Saturday, April 18, 2020

Donica And Me

https://drive.google.com/uc?export=view&id=1FqH_VSvhM7fgGduD12he7XePMlbT6Fyw
I honestly can't remember a single thing about what's going on in this photo of Donica (left) and me, but in terms of background, I can provide an ocean. 


Once upon a time, I was six years old.

I know. We're deep diving into the past but stick with me and I'll eventually bring us back to the modern era.

It was a morning in the early summer between first and second grade. I heard a knock at the door (no one had doorbells in that place and time) and my mom called to me.

There at my front door stood Donica.

Of course I knew her name. She lived in my neighborhood, though a bit beyond my usually traveled circles. All during the past school year, we had waited at the bus stop together with the neighborhood kids and rode on the same bus to West Elementary. But she was assigned to the other first grade teacher, so even though her classroom was just one door down the hall from mine, we might as well have been on different planets.

In many ways, we were different species, Donica and me. I'd mostly ever played with boys - my brothers and their rough and tumble friends - or my special forest friend, Marilyn. But I knew from afar that Donica lived in a different world. She had sisters, and even more so, Older Sisters and I was in proper awe.

Nonetheless, there she stood at my front door, bold as brass and ready to play. And so play we did.

I can't begin to recount all of our crazy adventures over the years.

There were endless hours of swimming, including underwater handstands, diving for clay scratched from the lake bed, and one highly impactful lesson on why one might feel free to go Number One in the lake, but never, ever Number Two. Winters were a blur of sledding, skating across the frozen lake, and nearly frostbitten fingers. One fall, when the men of the neighborhood lit a smoldering fire in the stump of an old willow, we'd spend the afternoons feeding and fanning the coals back up into a proper flame.

We alternatively made fun of the neighborhood boys and played with them, riding bikes, squirting hoses, sledding until our toes froze. We mastered their games of nighttime spear fishing, make-up-your-own-words Scrabble, and catching frogs and crayfish. There were countless games of spoons, a dare that involved sending a comrade to a neighbor's house to ask for white raisins, and then the infamous evening in which I spouted orange pop out my nose.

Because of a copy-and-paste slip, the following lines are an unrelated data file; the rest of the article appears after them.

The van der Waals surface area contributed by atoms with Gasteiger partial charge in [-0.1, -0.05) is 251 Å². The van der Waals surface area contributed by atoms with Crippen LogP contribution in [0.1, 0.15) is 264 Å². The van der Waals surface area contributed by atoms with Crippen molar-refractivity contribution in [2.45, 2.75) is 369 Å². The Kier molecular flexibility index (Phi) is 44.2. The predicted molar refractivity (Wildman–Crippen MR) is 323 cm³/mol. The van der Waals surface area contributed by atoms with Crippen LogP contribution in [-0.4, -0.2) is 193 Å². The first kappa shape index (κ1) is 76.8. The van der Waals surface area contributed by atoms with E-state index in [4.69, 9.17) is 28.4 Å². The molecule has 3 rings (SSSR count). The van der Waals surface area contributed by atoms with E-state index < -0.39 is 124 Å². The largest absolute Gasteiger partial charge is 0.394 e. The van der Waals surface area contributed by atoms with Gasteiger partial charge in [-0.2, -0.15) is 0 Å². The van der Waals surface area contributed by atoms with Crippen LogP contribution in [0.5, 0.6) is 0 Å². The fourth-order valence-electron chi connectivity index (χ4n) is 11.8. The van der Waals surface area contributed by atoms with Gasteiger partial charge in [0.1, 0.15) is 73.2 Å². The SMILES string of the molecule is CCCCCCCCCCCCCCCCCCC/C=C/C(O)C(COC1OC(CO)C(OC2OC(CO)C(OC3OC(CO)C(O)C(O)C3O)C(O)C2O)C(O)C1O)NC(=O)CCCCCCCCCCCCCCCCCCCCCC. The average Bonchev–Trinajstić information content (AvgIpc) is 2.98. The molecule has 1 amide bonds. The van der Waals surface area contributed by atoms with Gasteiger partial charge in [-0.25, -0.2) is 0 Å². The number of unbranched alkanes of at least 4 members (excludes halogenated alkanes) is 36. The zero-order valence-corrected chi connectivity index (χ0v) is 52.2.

Donica's house was a source of fascination for me. There were three bedrooms for the four girls, and to my utter amazement, they often switched around who stayed where. We played endless Barbies, watched Bonanza on her family's new-fangled color TV, and listened to her sister's Beatle albums. Freshly released Beatles albums. Quite the gourmet in the kitchen, Donica taught me the magic of tomato sandwiches, and even more exotic, radish sandwiches. 

At some point, Donica’s parents split up and got divorced, just like mine. This was the first time I’d had friend go through what I’d been through, and while I didn’t wish upon her the shame and stigma that came upon so-called broken families back in that time, I was so relieved to know that someone else understood   

Years sailed by. Middle school and then high school happened, and though we both made other friends and swam in other circles, our lives never drifted too far apart. After graduation, I settled into a university routine and Donica set off to Denver to join her oldest and most mysterious sister. It seemed our anchors to one another had finally been cut, and we were moving away at last.

But there was one surprise left to come.

The summer of '79.

It was a morning in the early summer between my junior and senior years of college. I heard the phone ring (no one had cell phones in that place and time) and my mom called to me.

There on the phone was Donica.

She'd come home for the summer, she said, and wondered what I was up to. And thus began what could be considered, I suppose, the last summer of my childhood. Donica was with me every step of the way as we pursued more adventures, crazier than ever before. Somehow we both made to September in one piece (and with no arrests!) and with a fresh new crop of memories, we parted ways.

Since then, life has taken us in different directions, Donica and me. I settled first in Chicago and then up here in the Pacific Northwest as she has ping-ponged back and forth between coasts, ending up back in our home state of Michigan. It's fair to say, I suppose, that our lives have gone in different directions.

Yesterday brought us right back together again.

After a good dig through her vintage photo archives, a third member of our Ore Lake friendship club texted the above photo to me and apparently to Donica too. I really have no clue what's going on in this photo, and I'm not even sure when it took place, though based on my haircut, I"d lay my bets on that summer of '79.

But what's most important about this photo is that in a flash, it brought back a childhood crammed full of hilarious memories of time spent with a true friend, a friendship that's held us together for over a half-century. And I don't think that anything will ever pull us apart.

P.S. The day we tried to make blue pancakes at my house but they actually turned out green.

P.P.S. Try saying "comb" but do NOT laugh.

P.P.P.S. When we both said, "Eat it, Ronald, eat it," to the weirdo kid on the bus and the creepy bus driver told us we had to write that out 100 times and give it to him the next day. And after you wrote that all out, you cut every one of the hundred sentences up into a separate strip of paper and delivered them all to the bus driver in a handful of confetti.

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